Recently, St. Jude’s Medical removed its Riata and Riata ST defibrillator lead wires from the market after it was found the devices were coming apart inside the body and may have been responsible for shocks and shorts that led to defibrillator failures and deaths in patients.
Although the devices were removed from the market, thousands of patients still have the leads implanted since it was deemed that removing them might be more dangerous than retaining them – despite studies that suggest one in five of the devices may malfunction. According to the Wall Street Journal (WSJ), more doctors are suggesting that the leads be removed and replaced as the extent of the problems with the leads become clearer.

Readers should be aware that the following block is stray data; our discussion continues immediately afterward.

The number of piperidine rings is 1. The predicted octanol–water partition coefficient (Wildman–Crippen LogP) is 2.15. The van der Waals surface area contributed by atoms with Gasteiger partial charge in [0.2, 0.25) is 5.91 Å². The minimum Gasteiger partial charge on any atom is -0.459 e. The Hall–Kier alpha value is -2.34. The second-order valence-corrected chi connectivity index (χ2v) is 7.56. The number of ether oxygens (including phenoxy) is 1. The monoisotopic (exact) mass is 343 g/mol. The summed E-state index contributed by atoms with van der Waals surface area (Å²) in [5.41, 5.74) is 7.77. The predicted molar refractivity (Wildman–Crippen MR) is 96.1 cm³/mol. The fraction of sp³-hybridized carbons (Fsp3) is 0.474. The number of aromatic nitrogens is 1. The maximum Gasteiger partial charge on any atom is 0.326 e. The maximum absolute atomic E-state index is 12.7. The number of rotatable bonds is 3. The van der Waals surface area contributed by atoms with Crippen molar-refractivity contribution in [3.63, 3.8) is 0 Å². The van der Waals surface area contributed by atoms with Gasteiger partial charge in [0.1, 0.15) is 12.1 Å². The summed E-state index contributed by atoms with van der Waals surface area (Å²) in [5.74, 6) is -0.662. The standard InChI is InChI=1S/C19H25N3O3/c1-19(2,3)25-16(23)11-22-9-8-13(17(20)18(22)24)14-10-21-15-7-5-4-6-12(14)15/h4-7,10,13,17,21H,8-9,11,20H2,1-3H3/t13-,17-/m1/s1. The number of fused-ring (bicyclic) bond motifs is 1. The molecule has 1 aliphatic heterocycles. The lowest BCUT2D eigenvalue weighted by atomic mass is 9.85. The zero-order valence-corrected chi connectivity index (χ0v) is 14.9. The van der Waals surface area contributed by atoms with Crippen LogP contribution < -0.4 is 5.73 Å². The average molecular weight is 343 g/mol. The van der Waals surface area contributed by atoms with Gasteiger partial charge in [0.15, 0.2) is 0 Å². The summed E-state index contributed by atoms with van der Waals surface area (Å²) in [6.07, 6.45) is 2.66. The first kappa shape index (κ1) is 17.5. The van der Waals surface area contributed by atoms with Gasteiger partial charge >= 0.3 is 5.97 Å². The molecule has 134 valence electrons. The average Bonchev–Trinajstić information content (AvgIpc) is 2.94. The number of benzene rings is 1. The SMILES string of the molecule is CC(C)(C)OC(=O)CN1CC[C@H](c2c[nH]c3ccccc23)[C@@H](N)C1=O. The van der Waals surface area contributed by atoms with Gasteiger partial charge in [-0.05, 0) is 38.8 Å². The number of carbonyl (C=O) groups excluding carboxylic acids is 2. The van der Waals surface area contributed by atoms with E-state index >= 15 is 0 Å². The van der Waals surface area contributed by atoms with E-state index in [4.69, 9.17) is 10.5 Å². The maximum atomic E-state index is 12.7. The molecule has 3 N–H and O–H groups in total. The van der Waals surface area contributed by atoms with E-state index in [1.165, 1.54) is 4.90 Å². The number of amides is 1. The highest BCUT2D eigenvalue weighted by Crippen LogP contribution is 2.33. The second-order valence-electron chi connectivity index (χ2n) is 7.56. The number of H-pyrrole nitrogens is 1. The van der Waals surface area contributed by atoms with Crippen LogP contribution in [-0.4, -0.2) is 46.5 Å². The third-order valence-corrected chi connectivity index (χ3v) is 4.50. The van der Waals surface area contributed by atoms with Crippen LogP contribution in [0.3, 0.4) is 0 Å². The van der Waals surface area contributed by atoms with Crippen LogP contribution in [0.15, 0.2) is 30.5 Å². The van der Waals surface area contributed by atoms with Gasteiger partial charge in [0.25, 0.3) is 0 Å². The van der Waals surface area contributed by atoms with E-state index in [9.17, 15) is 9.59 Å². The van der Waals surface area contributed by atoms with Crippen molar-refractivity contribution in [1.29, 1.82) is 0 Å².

The WSJ story reports that patients who do undergo revision surgery can be left owing a substantial amount for copayments, travel expenses, and other bills. While Medicare will pay $873 for each lead removal procedure, if serious complications arise during or after surgery, the cost of the revision can run as high as $18,000.
While St. Jude Medical has a five-year warranty on the Riata leads, it only covers $600 and requires that doctors use the company’s newer Durata leads as a replacement. Those leads have been receiving scrutiny from the U.S. Food and Drug Administration (FDA) due to design similarities to the recalled Riata leads.
Do you think it’s fair to foot the bill for a revision surgery resulting from a defective medical device? Call a Florida medical device injury attorney at Farah & Farah to see what your legal options might be if you have to undergo a revision surgery due to a defective medical product. Call us at (800) 533-3555 for a no-obligation consultation today.